Speaking of attacks, Moore went on the offensive last Friday to condemn the Dickens campaign for accusing a PAC of darkening his skin tone in an ad.

The Safer Atlanta PAC, which supports Moore, made an ad that appears to add darker shadows around Dickens’ face. The ad ran online and on TV to criticize Dickens for his 2020 vote to withhold $73 million from the Atlanta police budget.

As Channel 2 Action News’ Dave Huddleston pointed out, making skin look darker in attack ads is a move historically used to make African-Americans look dangerous.

But Moore stood with several Black female leaders at the Hillside Chapel & Truth Center on Cascade Road on Friday to declare that “Dickens’ claims reveal that he believes dark skin is a bad thing.”

“Deacon Dickens, as an HBCU graduate, dark-skinned woman with natural hair, I am here to tell you that all shades of Black are beautiful,” she said.

Moore said the Dickens campaign created a flier that misleadingly juxtaposed the attack ad image with a different photo of Dickens to make it appear as if the image had been majorly altered, calling the tactics “a total outright lie.”


Fulton County District Attorney Fani Willis has endorsed Dickens for mayor, saying she supports Dickens’ plan to combat crime because it is in “lockstep” with her policies, our AJC colleague Greg Bluestein reported.

Credit: Greg Bluestein

Credit: Greg Bluestein


The candidates reacted to the verdict in the trial for the three men found guilty of murdering Ahmaud Arbery. Dickens and Moore each expressed their condolences to Arbery’s family in separate statements.

“I take solace in knowing that the Arbery family has finally received vindication, and that in this instance, the justice system worked,” Dickens said.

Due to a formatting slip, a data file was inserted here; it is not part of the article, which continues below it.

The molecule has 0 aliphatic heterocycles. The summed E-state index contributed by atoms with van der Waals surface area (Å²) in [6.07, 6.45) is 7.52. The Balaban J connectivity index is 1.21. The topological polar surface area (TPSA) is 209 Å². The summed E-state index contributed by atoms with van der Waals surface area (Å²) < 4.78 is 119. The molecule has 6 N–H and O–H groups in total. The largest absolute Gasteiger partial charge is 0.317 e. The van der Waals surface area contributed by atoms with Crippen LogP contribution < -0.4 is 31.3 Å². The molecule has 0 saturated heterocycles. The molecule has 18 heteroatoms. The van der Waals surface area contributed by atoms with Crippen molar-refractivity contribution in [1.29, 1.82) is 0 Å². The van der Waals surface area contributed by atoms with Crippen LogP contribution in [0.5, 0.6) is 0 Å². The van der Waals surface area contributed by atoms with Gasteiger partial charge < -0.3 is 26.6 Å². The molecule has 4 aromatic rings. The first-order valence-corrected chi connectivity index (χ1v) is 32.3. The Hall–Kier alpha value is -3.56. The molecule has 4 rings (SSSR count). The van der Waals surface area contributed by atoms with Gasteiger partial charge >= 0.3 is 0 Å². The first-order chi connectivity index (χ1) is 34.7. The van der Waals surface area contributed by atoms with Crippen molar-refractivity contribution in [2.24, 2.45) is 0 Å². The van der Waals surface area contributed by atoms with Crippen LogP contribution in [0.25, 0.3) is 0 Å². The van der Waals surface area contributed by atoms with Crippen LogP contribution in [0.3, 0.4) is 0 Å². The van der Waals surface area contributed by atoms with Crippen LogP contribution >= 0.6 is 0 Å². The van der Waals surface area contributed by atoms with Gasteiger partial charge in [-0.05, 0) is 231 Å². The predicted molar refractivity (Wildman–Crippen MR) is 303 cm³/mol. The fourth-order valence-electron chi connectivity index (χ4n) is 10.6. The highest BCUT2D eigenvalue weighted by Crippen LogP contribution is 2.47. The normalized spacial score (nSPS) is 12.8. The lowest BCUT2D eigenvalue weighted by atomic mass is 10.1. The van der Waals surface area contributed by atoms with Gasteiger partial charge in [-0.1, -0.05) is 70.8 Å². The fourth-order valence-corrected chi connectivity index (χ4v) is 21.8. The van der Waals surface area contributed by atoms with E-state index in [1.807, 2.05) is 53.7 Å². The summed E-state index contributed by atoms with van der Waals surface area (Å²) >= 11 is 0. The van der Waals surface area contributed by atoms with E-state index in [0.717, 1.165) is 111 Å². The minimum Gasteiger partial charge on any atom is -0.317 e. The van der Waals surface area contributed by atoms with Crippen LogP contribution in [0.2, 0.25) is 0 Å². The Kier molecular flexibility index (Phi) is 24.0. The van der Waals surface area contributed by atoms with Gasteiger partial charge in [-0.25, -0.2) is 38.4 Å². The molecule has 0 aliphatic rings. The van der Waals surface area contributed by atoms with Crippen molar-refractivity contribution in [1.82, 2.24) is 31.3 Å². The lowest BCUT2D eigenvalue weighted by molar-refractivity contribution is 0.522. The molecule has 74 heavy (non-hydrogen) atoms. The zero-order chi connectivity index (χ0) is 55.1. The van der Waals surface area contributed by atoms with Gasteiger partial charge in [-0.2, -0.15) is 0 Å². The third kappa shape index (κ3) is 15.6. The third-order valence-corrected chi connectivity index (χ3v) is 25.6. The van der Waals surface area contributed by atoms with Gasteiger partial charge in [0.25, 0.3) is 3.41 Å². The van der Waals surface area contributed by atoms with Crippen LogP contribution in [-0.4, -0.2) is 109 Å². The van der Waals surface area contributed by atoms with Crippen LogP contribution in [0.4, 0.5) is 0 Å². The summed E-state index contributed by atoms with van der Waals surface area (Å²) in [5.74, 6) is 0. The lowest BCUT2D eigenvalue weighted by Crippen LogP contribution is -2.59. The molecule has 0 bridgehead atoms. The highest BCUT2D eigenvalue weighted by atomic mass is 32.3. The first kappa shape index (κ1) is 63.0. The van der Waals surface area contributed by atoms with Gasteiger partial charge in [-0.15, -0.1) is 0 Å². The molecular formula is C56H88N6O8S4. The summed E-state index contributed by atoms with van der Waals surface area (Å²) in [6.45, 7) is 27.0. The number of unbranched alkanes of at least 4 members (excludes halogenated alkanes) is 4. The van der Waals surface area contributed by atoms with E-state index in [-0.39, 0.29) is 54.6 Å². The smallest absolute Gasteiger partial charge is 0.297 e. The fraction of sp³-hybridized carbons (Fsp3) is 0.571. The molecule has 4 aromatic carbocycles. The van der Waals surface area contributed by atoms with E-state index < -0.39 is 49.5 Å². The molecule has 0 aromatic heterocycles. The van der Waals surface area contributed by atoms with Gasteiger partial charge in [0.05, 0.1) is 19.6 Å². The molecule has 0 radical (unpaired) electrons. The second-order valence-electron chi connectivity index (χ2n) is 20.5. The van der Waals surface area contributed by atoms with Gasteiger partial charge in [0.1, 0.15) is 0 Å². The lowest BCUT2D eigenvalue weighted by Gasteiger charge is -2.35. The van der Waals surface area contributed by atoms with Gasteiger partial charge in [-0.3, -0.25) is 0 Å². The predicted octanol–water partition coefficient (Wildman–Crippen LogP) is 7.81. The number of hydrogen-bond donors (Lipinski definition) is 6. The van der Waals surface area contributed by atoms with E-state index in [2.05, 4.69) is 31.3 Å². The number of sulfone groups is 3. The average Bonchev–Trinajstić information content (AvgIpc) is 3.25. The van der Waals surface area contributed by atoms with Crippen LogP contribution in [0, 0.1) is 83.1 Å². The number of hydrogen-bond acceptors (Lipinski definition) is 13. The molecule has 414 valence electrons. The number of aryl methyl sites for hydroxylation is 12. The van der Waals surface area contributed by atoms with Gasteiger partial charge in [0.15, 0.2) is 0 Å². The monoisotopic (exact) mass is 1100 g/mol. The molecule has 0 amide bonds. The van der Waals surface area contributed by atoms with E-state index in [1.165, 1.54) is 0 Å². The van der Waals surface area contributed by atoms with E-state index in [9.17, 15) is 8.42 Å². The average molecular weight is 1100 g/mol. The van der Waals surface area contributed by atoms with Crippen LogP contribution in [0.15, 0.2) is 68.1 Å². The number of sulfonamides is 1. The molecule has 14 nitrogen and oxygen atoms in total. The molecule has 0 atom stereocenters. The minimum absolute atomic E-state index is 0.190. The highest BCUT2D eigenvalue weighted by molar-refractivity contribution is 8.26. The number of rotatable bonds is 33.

Moore said: “I look forward to the day when a person can jog without fear of losing their life. I pray for the day when parents can live without fear when their children are out of their sight.”


Wilborn P. Nobles III covers the Atlanta mayor's policies for The Atlanta Journal-Constitution. Wil (not "Willie" or "William") previously covered Baltimore County government at The Baltimore Sun, but he never finished "The Wire." He also covered education for the Times-Picayune in his hometown of New Orleans, so he tries to avoid discussions about football. Wil used to play tuba for his high school marching band, but he eventually put down his horn to intern at The Washington Post. The Louisiana State University graduate enjoys gardening, comedy, and music.


J.D. Capelouto is a local news reporter covering City Hall and all things intown Atlanta for The Atlanta Journal-Constitution. His work focuses the City Council, neighborhood issues, public safety, housing and transportation. J.D. was born and raised in Atlanta and has lived in the city all his life, except for four years at Boston University, where he studied journalism and learned how to dress for cold weather. He’s been with the AJC since 2018, and has previously written for The Boston Globe and the Thomson Reuters Foundation. When he’s not reporting or scrolling through Twitter, J.D. enjoys pop culture podcasts, “Survivor” and visiting various pools around Atlanta.